“Sometimes, I’ll be at shows and everyone knows the words and I’ll feel like Jay Z, then at other shows muthafuckers are silent and I’ll be feeling like J-Kwon”, J. Cole stated mid-way through his compelling performance at Birmingham’s O2 Academy on Monday night. “Ya’ll got me feeling like Jay Z!”

Cole, who’s signed to Dreamville Records (part of Jay’s ROC Nation label), waved goodbye to England on Monday after a second show in as many days in the Second City.

The American rapper, supported by fellow Dreamville artist Bas, was responsible for Born Sinner, one of the most successful and critically acclaimed hip-hop albums of 2013. It out-sold Yeezus and only fell behind Eminem, Jay Z and Drake in terms of units sold this year. Many consider it one of the best albums of 2013, and it was only right that it be taken to the stage.

Following on from a Westwood DJ set and accompanied by a live band, Cole delivered a significantly more energetic performance than his soulful, chilled sound would suggest. Fuelled throughout by a large bottle of Hennessy, Cole performed hits from Born Sinner and debut album Cole World. Opening with ‘Land of the Snakes’, his appetite for call and response with the crowd was obvious, as he rapped, “Damn Cole, wish I knew that you would be rich” before stepping back to observe the Brum crowd’s booming response, “Well, should’ve asked!”

Several Born Sinner tracks followed, including bass-heavy ‘She Knows’ and the Kendrick Lamar featuring ‘Forbidden Fruit’ (“How many records do a nigga gotta sell/Just to get the cover of the double XL?”). This wasn’t the only major piece of hip-hop culture to receive Cole’s scorn, as he was pictured holding up a sign saying ‘Fuck The Grammys’ towards the end of show, presumably in reference to his lack of nominations at this year’s awards. Born Sinner‘s absence from the best rap album category was both surprising and harsh in equal measure, even more so when the list boasts lesser efforts such as Jay Z’s Magna Carta Holy Grail or Macklemore’s The Heist .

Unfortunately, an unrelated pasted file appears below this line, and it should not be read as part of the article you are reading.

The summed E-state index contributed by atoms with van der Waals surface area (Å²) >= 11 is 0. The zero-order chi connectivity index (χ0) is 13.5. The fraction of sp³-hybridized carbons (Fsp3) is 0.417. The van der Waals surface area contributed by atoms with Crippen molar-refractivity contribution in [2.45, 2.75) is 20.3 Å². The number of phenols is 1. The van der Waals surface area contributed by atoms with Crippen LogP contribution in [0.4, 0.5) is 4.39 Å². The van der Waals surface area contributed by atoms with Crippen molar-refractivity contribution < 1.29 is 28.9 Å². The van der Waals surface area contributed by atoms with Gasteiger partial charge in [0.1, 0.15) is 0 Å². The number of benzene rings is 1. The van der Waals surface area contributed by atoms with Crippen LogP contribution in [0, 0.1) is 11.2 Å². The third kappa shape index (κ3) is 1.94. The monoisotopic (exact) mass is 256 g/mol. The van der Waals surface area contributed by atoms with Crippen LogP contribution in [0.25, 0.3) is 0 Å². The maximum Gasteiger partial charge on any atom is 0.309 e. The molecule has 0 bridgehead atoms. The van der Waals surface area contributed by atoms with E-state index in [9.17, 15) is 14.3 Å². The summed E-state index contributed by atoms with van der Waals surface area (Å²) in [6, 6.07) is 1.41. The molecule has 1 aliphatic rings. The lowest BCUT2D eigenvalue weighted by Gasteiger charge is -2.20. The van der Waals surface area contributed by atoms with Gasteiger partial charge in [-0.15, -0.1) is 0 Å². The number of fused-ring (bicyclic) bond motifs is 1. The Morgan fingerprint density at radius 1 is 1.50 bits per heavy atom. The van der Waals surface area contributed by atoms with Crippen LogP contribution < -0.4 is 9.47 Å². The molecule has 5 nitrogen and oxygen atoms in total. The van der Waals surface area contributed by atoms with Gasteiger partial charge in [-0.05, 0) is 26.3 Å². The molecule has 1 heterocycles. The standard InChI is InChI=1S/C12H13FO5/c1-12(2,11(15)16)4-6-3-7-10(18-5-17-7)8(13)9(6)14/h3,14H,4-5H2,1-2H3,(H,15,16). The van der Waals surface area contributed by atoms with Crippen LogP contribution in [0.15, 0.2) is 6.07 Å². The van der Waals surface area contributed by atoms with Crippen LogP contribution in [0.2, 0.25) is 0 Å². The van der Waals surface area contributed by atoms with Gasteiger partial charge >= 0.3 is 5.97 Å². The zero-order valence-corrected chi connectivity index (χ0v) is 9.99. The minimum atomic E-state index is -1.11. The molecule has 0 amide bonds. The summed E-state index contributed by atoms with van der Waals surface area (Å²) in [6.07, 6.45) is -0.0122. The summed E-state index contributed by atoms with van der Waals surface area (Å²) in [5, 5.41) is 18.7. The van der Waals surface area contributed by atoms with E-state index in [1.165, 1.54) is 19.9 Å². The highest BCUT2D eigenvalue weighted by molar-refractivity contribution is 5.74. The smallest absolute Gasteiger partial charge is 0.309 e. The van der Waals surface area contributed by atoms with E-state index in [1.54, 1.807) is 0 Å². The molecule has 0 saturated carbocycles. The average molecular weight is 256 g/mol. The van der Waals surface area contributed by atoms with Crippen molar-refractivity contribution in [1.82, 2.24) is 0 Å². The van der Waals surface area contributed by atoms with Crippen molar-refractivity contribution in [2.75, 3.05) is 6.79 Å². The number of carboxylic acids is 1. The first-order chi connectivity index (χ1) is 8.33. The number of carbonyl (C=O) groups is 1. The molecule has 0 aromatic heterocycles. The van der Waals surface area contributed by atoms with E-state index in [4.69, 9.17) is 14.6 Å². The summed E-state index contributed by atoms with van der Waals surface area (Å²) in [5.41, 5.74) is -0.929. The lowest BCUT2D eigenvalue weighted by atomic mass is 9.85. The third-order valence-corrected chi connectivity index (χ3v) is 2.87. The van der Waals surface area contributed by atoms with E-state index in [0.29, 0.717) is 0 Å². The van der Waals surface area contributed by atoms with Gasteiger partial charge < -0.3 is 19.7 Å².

One of the show’s most interesting moments came at the mid-way point, where Cole offered the crowd to shout out their favourite album tracks, with the loudest requests performed there and then. ‘Lost Ones’ and ‘Let Nas Down’ were the most popular and made for one of the show’s highlights. The performance of ‘Friday Night Lights’ from his 2010 mixtape of the same name was accompanied by a humorous dig at some of his newest followers. “This next song’s for the people that have been fucking with me since day one”, Cole declared, “the rest of ya’ll can go get a drink or something, I’ll play ‘Power Trip’ for ya’ll later.” Whilst surely said in jest, there was a certain hostility about Cole’s tone that suggested he was not 100% joking, whilst his appreciation for the ‘old-timers’ who’ve supported him since his mixtape days was clearly there for all to see.

‘Power Trip’ did duly follow, and Cole’s biggest hit to date was a satisfactory end to a show that not only showcased Cole’s rapping talent, but also his human side. There was a certain showmanship about him that was not present in earlier performances and as he leapt into the crowd in the closing stages, he spent a good 10 minutes mingling within the clutches of his fans.

Birmingham’s O2 Academy might have got him feeling like he was Jay Z, but he certainly wasn’t acting like him, for Cole felt considerably more like one of the people living his dream out on stage, and in an age where hip-hop mega-stars often come across as unreachable to the everyday fan, it was a nice reminder that it is still very much a music of the people.